Most hourly contracts will have a set limit, between 10 and 30 hours a week depending on the work needed, and anything above that will need to be specially approved by your client. You can also insert manual time if, for instance, you forget to start the tracker, or are getting backpay for sample work done before the start of the contract.

A fixed-rate contract, on the other hand, is a project for which there is a set budget. These projects are pre-funded in Upwork via a service called Escrow, which puts the client’s money on hold while you work. When you submit your work to the contract and the client approves it, the money is released and you get paid.

Fixed-rate contracts payout in two different ways; either, the entire contract amount is paid out once all the work has been delivered, or you’re paid in parts, called milestones, throughout different stages of the project. Take for instance a project in which you’re hired to write a book. Because books take a long time to write, you might have milestones for each chapter, then another few for revisions. This means that your client is guaranteed to see regular progress, and you are unlikely to be ghosted or scammed into unpaid work.

With an hourly contract, the rate you’re using is almost always going to be your profile rate. With fixed-rate projects, it gets a little more complicated. You’ll need to estimate how much time you plan to spend on the piece and find a way to make that comparable to your hourly rate. Personally, I tend to charge fixed-rate projects by the word based on roughly how long it will take me to write the piece.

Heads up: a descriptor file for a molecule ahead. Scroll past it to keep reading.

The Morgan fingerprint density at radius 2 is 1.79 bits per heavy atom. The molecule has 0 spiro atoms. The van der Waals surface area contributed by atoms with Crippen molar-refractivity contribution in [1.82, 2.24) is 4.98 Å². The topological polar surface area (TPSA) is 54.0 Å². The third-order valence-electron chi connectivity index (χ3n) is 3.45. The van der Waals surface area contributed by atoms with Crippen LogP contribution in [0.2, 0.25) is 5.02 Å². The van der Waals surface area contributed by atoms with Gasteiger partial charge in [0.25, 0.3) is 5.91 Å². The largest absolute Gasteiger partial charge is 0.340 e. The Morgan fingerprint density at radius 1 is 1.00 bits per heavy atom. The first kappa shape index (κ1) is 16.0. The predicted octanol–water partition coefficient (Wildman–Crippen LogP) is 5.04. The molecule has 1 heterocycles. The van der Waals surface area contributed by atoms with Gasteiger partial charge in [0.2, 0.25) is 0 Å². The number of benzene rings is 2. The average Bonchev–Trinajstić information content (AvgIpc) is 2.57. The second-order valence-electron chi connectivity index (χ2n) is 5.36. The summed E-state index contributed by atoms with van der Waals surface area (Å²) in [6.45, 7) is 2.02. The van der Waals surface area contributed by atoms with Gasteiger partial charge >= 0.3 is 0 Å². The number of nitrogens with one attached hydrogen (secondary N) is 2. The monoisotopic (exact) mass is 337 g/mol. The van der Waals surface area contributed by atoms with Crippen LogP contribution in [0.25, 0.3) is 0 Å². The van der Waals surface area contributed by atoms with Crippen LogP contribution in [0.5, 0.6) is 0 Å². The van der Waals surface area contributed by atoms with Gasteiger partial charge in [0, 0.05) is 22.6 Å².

Importantly, in fixed-rate projects, always include a charge for the research you need to do for it. Charging only by how long it takes you to write a draft means you wouldn’t be paid for taking notes, reading articles, or conducting interviews for research. Take those into account when proposing a budget; when you make your own schedule, any and all of your time is valuable.

Your Rate is Not High Enough

Having read all of that, you’re probably getting ready to set and determine your rate on your profile. Let me give you one more piece of advice before you go, though.

Raise your rate. Whatever you’ve put down, make it higher.

We have a bad habit of selling ourselves short when it comes to valuing our own work. You might be thinking that you can’t possibly charge that much because you don’t have the right amount of experience, or because you don’t have formal training, or because you’re new to the site. So we set our rates far too low and end up scraping.

The truth is, though, that clients looking for good work are usually happy to pay fairly for quality, even from brand-new faces. Those that aren’t willing to pay you a decent wage aren’t clients you want to work with anyway. If you find you need to adjust your rate down later, you can do that, but it’s significantly harder to raise a rate than it is to lower one.

Like I said, your time is valuable and so is your talent, and when you’re a freelancer, what you’re selling is your time and your talent. You are your own product, and you deserve to charge what you’re worth.

Hello! I’m Cat, author and amateur fandom historian based out of Georgia. I write about literature, theater, gaming, and fandom. Personal work: